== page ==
Why it’s so important to submit your writing to the ‘One in Four’ new writer competition by Emily Morris

Posted 20 November 2017

Emily is the author of My Shitty Twenties, a memoir about her experience of becoming a single mum. She can be found on Twitter @msemilymorris 

As the deadline for the ‘One in Four’ new writer competition fast approaches, you might be questioning whether to enter. Perhaps you started out full of ideas but then real life got in the way and now you don’t think you’ll have time. I know what it’s like: family, work, dirty dishes – all of these things leave little time left to write. This is a unique opportunity, though, not just to kickstart your writing career, but to make your voice heard and change lives. Really. Here’s why entering is so important:

It’s an incredible chance

The journey to getting published can be long and arduous and the end can be very difficult to reach. Even then, there is rarely much money to be made. But the prize of this competition is a generous TEN THOUSAND POUNDS advance, as well as priceless mentoring from Tilly Bagshawe. What’s more, you’ll be guided through the publishing process by the staff at Trapeze books. So stop worrying about the finer details of your entry at this stage: the judges are interested in a great story that ultimately paints single parents in a positive light. Get your ideas down and send them in; if you’re successful, you will receive expert support to take your work from the plain old Word document it’s in now to an actual book with a cover and a blurb and readers.

Your voice matters so much

The term ‘single parent’ comes with a lot of negative connotations. Newspaper headlines, politicians, TV shows and more have all said or shown unkind, inaccurate things about single parents. This competition gives you the chance to change all that, to dispel the myths, to shout about just how brilliant single parents are.

It will help you

Writing is incredibly cathartic. Your entry to One in Four has to be fiction, but it can be inspired by real life.  Excellent stories have a beginning, a middle and an end and usually see the protagonist come up against obstacles along the way. Sound familiar? You can set your book wherever you want and make your characters whoever you want, but put them in very similar situations to those you’ve known. This is a wonderful freedom to have; my book is a true story, which meant I worried a lot about things like privacy and accuracy when I should have just been writing. If you put all of the emotions you feel about scenarios into your writing, you’ll feel all the better for doing it. So if you can think of something painful or joyful or terrifying or embarrassing, put your character in that moment and see what they do. Think about the best conversation you’ve ever had with your kid(s). Can you use that dialogue in your novel? Don’t hold back: most readers love honesty and believability. Even if you don’t win the competition, pouring words out of the pit of your stomach and on to the page feels amazing.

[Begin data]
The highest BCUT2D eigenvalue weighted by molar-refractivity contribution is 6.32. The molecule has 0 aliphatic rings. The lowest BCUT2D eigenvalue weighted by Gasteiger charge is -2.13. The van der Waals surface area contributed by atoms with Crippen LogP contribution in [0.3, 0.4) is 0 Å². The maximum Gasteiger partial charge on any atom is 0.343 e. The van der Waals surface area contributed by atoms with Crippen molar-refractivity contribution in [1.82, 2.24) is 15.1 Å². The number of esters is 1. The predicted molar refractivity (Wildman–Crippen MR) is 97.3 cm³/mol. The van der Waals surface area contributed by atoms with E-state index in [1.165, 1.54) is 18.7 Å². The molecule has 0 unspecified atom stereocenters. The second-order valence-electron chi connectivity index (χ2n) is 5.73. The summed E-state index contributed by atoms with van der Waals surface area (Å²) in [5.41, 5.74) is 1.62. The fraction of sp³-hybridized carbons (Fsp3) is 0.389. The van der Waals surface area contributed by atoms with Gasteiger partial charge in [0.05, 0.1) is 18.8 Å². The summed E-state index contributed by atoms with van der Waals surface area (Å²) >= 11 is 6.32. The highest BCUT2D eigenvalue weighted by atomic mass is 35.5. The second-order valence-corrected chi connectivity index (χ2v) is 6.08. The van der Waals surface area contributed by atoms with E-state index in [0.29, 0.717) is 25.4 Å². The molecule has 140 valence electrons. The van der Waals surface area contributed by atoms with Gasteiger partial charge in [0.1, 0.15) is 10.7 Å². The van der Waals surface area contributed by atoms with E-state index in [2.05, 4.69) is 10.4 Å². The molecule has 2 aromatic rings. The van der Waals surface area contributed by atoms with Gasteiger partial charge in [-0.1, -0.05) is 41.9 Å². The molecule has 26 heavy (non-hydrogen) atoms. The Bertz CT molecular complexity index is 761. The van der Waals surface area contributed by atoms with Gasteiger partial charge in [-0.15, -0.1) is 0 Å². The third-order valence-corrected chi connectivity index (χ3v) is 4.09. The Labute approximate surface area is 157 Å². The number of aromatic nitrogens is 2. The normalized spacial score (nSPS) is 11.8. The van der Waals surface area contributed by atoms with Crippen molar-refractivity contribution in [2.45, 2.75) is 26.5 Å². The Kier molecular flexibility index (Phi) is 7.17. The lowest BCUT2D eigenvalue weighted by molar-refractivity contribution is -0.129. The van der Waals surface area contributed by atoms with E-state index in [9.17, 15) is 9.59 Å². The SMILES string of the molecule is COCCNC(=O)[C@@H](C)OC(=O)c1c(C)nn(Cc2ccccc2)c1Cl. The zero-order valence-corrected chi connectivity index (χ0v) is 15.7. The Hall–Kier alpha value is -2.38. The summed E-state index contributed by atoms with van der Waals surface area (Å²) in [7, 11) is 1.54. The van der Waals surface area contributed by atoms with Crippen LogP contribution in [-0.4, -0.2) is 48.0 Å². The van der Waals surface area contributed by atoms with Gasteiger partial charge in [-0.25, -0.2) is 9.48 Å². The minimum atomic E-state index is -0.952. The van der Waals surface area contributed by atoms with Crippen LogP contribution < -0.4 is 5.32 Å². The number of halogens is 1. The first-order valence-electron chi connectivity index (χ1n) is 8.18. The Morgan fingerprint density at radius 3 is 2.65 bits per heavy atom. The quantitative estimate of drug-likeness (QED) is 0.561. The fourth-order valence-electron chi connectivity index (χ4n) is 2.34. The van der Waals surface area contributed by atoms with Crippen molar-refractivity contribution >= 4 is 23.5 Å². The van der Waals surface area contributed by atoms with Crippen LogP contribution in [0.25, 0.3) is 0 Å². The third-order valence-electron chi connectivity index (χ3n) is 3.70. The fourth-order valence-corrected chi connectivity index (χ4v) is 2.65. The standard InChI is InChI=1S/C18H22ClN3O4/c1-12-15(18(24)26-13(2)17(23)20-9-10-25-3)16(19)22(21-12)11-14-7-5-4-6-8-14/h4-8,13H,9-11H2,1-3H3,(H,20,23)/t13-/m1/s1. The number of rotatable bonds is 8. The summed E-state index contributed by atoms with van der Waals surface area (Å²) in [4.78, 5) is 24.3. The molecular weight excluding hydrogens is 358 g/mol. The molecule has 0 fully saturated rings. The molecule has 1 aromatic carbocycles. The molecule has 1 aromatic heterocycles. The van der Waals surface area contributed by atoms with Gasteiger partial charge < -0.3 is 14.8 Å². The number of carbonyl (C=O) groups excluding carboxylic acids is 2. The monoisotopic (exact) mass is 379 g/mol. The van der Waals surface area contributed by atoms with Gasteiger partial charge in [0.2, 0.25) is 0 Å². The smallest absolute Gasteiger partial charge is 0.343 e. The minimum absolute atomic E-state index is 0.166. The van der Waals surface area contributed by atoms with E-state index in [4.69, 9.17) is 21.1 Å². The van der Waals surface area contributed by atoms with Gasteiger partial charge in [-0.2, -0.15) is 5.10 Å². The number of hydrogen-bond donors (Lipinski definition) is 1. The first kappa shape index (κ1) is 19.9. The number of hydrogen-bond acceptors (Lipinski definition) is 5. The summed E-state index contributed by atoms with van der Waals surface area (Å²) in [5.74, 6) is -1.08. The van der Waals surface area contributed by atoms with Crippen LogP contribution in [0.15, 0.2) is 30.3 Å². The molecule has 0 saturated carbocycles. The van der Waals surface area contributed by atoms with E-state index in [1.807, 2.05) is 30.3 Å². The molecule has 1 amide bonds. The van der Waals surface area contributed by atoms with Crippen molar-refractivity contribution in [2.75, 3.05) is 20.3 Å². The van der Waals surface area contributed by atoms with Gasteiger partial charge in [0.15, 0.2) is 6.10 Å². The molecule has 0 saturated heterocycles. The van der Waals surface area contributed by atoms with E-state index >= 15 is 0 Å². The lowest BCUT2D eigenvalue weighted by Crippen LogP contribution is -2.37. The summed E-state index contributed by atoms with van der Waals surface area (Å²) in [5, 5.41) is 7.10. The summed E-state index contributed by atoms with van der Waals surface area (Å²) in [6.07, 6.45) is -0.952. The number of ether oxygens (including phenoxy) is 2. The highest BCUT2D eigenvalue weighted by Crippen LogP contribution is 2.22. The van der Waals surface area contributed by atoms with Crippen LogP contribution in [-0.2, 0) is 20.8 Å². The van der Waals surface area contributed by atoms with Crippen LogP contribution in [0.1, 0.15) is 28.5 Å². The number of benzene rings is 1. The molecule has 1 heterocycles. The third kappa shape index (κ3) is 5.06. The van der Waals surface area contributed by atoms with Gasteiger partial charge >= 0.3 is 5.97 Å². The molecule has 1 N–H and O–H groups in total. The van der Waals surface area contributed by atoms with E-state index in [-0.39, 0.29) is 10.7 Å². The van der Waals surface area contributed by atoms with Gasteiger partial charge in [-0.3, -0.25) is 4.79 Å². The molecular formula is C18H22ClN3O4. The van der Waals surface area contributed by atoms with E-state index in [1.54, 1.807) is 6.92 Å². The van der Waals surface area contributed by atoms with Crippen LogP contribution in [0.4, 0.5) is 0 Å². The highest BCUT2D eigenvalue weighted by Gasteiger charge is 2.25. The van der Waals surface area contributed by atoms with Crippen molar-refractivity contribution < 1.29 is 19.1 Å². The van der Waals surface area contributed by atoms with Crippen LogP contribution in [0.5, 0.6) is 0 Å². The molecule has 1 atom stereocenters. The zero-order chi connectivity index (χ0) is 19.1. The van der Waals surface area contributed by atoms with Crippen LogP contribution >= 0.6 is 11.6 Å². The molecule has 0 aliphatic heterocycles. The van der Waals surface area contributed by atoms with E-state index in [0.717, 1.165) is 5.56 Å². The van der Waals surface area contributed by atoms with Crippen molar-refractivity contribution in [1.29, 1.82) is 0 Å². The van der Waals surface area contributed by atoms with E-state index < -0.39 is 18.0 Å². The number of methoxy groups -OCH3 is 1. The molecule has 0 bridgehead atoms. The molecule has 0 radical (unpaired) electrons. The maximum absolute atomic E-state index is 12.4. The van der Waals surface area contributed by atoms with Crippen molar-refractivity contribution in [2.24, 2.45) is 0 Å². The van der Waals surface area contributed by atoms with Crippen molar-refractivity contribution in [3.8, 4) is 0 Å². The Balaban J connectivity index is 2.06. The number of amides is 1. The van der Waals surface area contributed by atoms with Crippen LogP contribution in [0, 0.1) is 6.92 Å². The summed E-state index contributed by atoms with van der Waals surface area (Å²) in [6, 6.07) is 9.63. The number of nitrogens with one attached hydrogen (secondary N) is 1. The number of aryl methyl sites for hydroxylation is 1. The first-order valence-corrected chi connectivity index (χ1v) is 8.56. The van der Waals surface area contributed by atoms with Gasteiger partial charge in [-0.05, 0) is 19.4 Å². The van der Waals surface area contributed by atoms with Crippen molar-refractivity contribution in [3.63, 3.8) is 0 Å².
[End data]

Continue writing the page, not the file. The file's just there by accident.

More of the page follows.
It will help others

This is my favourite bit. I don’t think I have ever been as frightened or broken as I was when I found myself single and pregnant. All I wanted was to pick up a book that told me I was going to be OK and so was my baby, a book that didn’t end with a man breezing in at the end with a sparkling smile and a bunch of flowers, fixing everything. Once I had got used to being a mum and had a chance to realise I was doing an OK job of it, I decided to write that book myself. There are many wonderful things about having a book published. The first time I held my book and flipped it open and sniffed it felt unreal, my launch party was possibly the best evening of my life and I discovered when reading at events that my writing makes some people laugh. All of those things are ace.  My absolute favourite thing about being published, though, and I am not just saying this, is knowing I have helped others. I have had emails from women all over the world thanking me for writing my book, telling me that they are pregnant and alone and terrified and that it has inspired them and given them hope. That is all I set out to do.

So, if you’re faltering over whether to enter this competition, don’t. Just enter. No matter how much washing up you’ve got to do. Actually, a wonderful way to get your creativity going is to tackle the washing up. And I hate the washing up, but it works. Just get out the scourer and the washing up liquid, turn on the hot water, stand at the sink and think.

Good luck!

The competition has now closed. We are unable to accept any further submissions. Thank you for taking part.

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